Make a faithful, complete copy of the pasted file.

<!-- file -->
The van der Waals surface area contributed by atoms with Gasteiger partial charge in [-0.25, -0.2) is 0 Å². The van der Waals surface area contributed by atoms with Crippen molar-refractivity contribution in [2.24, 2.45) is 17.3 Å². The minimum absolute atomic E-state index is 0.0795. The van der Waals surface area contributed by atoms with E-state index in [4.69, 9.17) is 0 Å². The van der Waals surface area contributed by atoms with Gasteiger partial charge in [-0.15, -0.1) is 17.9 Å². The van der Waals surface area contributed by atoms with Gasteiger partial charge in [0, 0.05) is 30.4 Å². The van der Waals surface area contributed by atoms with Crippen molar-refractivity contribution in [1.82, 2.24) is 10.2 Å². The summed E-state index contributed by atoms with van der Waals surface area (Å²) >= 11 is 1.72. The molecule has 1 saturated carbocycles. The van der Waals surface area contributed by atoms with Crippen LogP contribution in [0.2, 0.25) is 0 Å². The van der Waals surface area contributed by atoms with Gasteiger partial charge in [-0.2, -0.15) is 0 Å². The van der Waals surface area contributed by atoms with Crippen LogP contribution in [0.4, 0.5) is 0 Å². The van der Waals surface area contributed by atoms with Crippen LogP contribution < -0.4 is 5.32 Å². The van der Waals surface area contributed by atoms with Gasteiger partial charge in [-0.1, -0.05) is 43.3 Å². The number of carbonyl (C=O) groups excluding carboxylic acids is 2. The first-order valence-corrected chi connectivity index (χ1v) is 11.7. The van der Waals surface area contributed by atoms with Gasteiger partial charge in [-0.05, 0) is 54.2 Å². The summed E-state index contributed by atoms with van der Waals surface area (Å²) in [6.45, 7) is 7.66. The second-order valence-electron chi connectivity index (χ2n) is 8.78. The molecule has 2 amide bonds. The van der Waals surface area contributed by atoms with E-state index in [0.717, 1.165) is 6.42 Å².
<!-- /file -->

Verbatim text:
The van der Waals surface area contributed by atoms with Gasteiger partial charge in [-0.25, -0.2) is 0 Å². The van der Waals surface area contributed by atoms with Crippen molar-refractivity contribution in [2.24, 2.45) is 17.3 Å². The minimum absolute atomic E-state index is 0.0795. The van der Waals surface area contributed by atoms with E-state index in [4.69, 9.17) is 0 Å². The van der Waals surface area contributed by atoms with Gasteiger partial charge in [-0.15, -0.1) is 17.9 Å². The van der Waals surface area contributed by atoms with Gasteiger partial charge in [0, 0.05) is 30.4 Å². The van der Waals surface area contributed by atoms with Crippen molar-refractivity contribution in [1.82, 2.24) is 10.2 Å². The summed E-state index contributed by atoms with van der Waals surface area (Å²) >= 11 is 1.72. The molecule has 1 saturated carbocycles. The van der Waals surface area contributed by atoms with Crippen LogP contribution in [0.2, 0.25) is 0 Å². The van der Waals surface area contributed by atoms with Gasteiger partial charge in [-0.2, -0.15) is 0 Å². The van der Waals surface area contributed by atoms with Crippen LogP contribution in [0.4, 0.5) is 0 Å². The van der Waals surface area contributed by atoms with Crippen LogP contribution < -0.4 is 5.32 Å². The van der Waals surface area contributed by atoms with Gasteiger partial charge in [-0.1, -0.05) is 43.3 Å². The number of carbonyl (C=O) groups excluding carboxylic acids is 2. The first-order valence-corrected chi connectivity index (χ1v) is 11.7. The van der Waals surface area contributed by atoms with Gasteiger partial charge in [-0.05, 0) is 54.2 Å². The summed E-state index contributed by atoms with van der Waals surface area (Å²) in [6.45, 7) is 7.66. The second-order valence-electron chi connectivity index (χ2n) is 8.78. The molecule has 2 amide bonds. The van der Waals surface area contributed by atoms with E-state index in [0.717, 1.165) is 6.42 Å².